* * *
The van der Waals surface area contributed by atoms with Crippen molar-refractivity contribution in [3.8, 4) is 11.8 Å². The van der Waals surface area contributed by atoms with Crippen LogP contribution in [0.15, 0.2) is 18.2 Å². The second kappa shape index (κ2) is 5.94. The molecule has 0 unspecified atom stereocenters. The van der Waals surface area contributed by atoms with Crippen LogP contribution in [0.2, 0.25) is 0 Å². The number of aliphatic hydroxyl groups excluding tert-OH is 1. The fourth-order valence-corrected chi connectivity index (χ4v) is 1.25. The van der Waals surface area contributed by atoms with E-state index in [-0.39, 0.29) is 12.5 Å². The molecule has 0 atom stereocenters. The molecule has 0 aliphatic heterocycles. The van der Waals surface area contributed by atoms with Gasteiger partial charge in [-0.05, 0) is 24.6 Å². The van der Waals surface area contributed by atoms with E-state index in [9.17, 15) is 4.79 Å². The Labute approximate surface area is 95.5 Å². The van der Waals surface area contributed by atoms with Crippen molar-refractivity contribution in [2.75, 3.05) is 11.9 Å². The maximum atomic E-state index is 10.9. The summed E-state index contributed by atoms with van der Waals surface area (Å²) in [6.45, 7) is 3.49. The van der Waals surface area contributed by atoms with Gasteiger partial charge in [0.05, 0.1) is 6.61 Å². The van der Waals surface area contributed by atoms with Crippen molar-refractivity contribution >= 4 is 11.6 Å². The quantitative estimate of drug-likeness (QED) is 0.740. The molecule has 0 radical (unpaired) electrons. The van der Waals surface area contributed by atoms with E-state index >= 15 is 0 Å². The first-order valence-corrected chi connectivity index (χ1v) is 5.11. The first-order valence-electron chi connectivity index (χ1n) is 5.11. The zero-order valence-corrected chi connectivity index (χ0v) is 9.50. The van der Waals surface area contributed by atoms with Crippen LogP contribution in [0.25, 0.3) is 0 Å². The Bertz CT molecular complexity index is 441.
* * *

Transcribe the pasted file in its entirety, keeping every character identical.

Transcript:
The van der Waals surface area contributed by atoms with Crippen molar-refractivity contribution in [3.8, 4) is 11.8 Å². The van der Waals surface area contributed by atoms with Crippen LogP contribution in [0.15, 0.2) is 18.2 Å². The second kappa shape index (κ2) is 5.94. The molecule has 0 unspecified atom stereocenters. The van der Waals surface area contributed by atoms with Crippen LogP contribution in [0.2, 0.25) is 0 Å². The number of aliphatic hydroxyl groups excluding tert-OH is 1. The fourth-order valence-corrected chi connectivity index (χ4v) is 1.25. The van der Waals surface area contributed by atoms with E-state index in [-0.39, 0.29) is 12.5 Å². The molecule has 0 atom stereocenters. The molecule has 0 aliphatic heterocycles. The van der Waals surface area contributed by atoms with Gasteiger partial charge in [-0.05, 0) is 24.6 Å². The van der Waals surface area contributed by atoms with E-state index in [9.17, 15) is 4.79 Å². The Labute approximate surface area is 95.5 Å². The van der Waals surface area contributed by atoms with Crippen molar-refractivity contribution in [2.75, 3.05) is 11.9 Å². The maximum atomic E-state index is 10.9. The summed E-state index contributed by atoms with van der Waals surface area (Å²) in [6.45, 7) is 3.49. The van der Waals surface area contributed by atoms with Gasteiger partial charge in [0.05, 0.1) is 6.61 Å². The van der Waals surface area contributed by atoms with Crippen molar-refractivity contribution >= 4 is 11.6 Å². The quantitative estimate of drug-likeness (QED) is 0.740. The molecule has 0 radical (unpaired) electrons. The van der Waals surface area contributed by atoms with E-state index >= 15 is 0 Å². The first-order valence-corrected chi connectivity index (χ1v) is 5.11. The first-order valence-electron chi connectivity index (χ1n) is 5.11. The zero-order valence-corrected chi connectivity index (χ0v) is 9.50. The van der Waals surface area contributed by atoms with Crippen LogP contribution in [0.25, 0.3) is 0 Å². The Bertz CT molecular complexity index is 441.